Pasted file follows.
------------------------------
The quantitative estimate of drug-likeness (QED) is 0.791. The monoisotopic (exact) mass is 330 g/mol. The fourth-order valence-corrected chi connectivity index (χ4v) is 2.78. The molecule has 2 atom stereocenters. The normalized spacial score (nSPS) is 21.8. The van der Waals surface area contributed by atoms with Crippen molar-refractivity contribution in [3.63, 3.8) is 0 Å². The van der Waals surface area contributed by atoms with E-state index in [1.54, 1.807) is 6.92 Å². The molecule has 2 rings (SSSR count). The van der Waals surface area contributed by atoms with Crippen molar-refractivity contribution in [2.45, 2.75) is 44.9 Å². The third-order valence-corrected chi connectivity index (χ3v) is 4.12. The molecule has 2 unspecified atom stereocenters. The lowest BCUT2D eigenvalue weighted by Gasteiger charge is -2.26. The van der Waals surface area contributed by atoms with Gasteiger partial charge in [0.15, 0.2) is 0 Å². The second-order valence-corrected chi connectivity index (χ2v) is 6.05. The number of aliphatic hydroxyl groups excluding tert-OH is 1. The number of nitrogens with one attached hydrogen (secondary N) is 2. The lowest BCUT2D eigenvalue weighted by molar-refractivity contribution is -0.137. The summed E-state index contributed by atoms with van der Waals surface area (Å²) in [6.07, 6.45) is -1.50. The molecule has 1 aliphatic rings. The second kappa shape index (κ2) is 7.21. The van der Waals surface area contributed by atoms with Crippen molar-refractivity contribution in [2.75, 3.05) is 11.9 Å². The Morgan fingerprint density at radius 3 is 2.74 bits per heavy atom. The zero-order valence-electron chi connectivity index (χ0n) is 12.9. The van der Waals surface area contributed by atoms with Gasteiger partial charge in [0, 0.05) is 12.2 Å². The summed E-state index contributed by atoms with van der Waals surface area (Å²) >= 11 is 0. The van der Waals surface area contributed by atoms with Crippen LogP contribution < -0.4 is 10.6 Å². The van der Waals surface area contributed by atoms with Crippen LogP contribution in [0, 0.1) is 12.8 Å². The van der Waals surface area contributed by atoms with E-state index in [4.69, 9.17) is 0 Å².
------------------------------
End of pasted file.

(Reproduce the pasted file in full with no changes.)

The quantitative estimate of drug-likeness (QED) is 0.791. The monoisotopic (exact) mass is 330 g/mol. The fourth-order valence-corrected chi connectivity index (χ4v) is 2.78. The molecule has 2 atom stereocenters. The normalized spacial score (nSPS) is 21.8. The van der Waals surface area contributed by atoms with Crippen molar-refractivity contribution in [3.63, 3.8) is 0 Å². The van der Waals surface area contributed by atoms with E-state index in [1.54, 1.807) is 6.92 Å². The molecule has 2 rings (SSSR count). The van der Waals surface area contributed by atoms with Crippen molar-refractivity contribution in [2.45, 2.75) is 44.9 Å². The third-order valence-corrected chi connectivity index (χ3v) is 4.12. The molecule has 2 unspecified atom stereocenters. The lowest BCUT2D eigenvalue weighted by Gasteiger charge is -2.26. The van der Waals surface area contributed by atoms with Gasteiger partial charge in [0.15, 0.2) is 0 Å². The second-order valence-corrected chi connectivity index (χ2v) is 6.05. The number of aliphatic hydroxyl groups excluding tert-OH is 1. The number of nitrogens with one attached hydrogen (secondary N) is 2. The lowest BCUT2D eigenvalue weighted by molar-refractivity contribution is -0.137. The summed E-state index contributed by atoms with van der Waals surface area (Å²) in [6.07, 6.45) is -1.50. The molecule has 1 aliphatic rings. The second kappa shape index (κ2) is 7.21. The van der Waals surface area contributed by atoms with Crippen molar-refractivity contribution in [2.75, 3.05) is 11.9 Å². The Morgan fingerprint density at radius 3 is 2.74 bits per heavy atom. The zero-order valence-electron chi connectivity index (χ0n) is 12.9. The van der Waals surface area contributed by atoms with Gasteiger partial charge in [0, 0.05) is 12.2 Å². The summed E-state index contributed by atoms with van der Waals surface area (Å²) >= 11 is 0. The van der Waals surface area contributed by atoms with Crippen LogP contribution < -0.4 is 10.6 Å². The van der Waals surface area contributed by atoms with Crippen LogP contribution in [0, 0.1) is 12.8 Å². The van der Waals surface area contributed by atoms with E-state index in [4.69, 9.17) is 0 Å².